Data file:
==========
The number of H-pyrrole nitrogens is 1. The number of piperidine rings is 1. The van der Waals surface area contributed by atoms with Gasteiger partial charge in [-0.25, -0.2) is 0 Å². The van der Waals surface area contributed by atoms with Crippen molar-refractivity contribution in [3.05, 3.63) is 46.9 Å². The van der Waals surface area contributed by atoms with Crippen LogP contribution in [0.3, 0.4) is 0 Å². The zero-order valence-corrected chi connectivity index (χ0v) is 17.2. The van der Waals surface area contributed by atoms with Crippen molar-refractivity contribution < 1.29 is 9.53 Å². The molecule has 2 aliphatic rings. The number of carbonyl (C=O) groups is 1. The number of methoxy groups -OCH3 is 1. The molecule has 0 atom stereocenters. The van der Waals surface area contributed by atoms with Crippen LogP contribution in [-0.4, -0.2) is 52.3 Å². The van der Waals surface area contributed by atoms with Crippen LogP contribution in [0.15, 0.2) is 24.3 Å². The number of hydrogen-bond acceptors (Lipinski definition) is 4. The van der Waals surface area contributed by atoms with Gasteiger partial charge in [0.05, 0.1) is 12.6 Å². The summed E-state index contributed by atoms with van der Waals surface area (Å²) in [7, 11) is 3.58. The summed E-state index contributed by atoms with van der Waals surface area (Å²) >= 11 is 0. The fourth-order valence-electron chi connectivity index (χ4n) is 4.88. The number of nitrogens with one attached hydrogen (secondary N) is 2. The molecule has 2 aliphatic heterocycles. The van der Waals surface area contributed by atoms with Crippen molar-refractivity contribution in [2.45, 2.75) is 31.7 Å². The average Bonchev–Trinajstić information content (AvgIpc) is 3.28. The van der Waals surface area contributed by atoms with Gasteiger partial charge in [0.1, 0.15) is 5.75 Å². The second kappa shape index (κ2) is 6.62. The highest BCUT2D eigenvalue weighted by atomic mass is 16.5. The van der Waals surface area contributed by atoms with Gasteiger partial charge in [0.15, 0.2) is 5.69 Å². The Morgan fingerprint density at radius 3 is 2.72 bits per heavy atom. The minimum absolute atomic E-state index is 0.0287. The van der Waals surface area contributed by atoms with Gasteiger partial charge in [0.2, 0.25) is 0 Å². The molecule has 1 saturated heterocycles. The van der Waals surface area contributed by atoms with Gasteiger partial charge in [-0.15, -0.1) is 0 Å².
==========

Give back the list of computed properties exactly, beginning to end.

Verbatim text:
The number of H-pyrrole nitrogens is 1. The number of piperidine rings is 1. The van der Waals surface area contributed by atoms with Gasteiger partial charge in [-0.25, -0.2) is 0 Å². The van der Waals surface area contributed by atoms with Crippen molar-refractivity contribution in [3.05, 3.63) is 46.9 Å². The van der Waals surface area contributed by atoms with Crippen LogP contribution in [0.3, 0.4) is 0 Å². The zero-order valence-corrected chi connectivity index (χ0v) is 17.2. The van der Waals surface area contributed by atoms with Crippen molar-refractivity contribution < 1.29 is 9.53 Å². The molecule has 2 aliphatic rings. The number of carbonyl (C=O) groups is 1. The number of methoxy groups -OCH3 is 1. The molecule has 0 atom stereocenters. The van der Waals surface area contributed by atoms with Crippen LogP contribution in [-0.4, -0.2) is 52.3 Å². The van der Waals surface area contributed by atoms with Crippen LogP contribution in [0.15, 0.2) is 24.3 Å². The number of hydrogen-bond acceptors (Lipinski definition) is 4. The van der Waals surface area contributed by atoms with Gasteiger partial charge in [0.05, 0.1) is 12.6 Å². The summed E-state index contributed by atoms with van der Waals surface area (Å²) in [7, 11) is 3.58. The summed E-state index contributed by atoms with van der Waals surface area (Å²) >= 11 is 0. The fourth-order valence-electron chi connectivity index (χ4n) is 4.88. The number of nitrogens with one attached hydrogen (secondary N) is 2. The molecule has 2 aliphatic heterocycles. The van der Waals surface area contributed by atoms with Crippen molar-refractivity contribution in [2.45, 2.75) is 31.7 Å². The average Bonchev–Trinajstić information content (AvgIpc) is 3.28. The van der Waals surface area contributed by atoms with Gasteiger partial charge in [0.1, 0.15) is 5.75 Å². The second kappa shape index (κ2) is 6.62. The highest BCUT2D eigenvalue weighted by atomic mass is 16.5. The van der Waals surface area contributed by atoms with Gasteiger partial charge in [0.15, 0.2) is 5.69 Å². The Morgan fingerprint density at radius 3 is 2.72 bits per heavy atom. The minimum absolute atomic E-state index is 0.0287. The van der Waals surface area contributed by atoms with Gasteiger partial charge in [0.2, 0.25) is 0 Å². The molecule has 1 saturated heterocycles. The van der Waals surface area contributed by atoms with Gasteiger partial charge in [-0.15, -0.1) is 0 Å².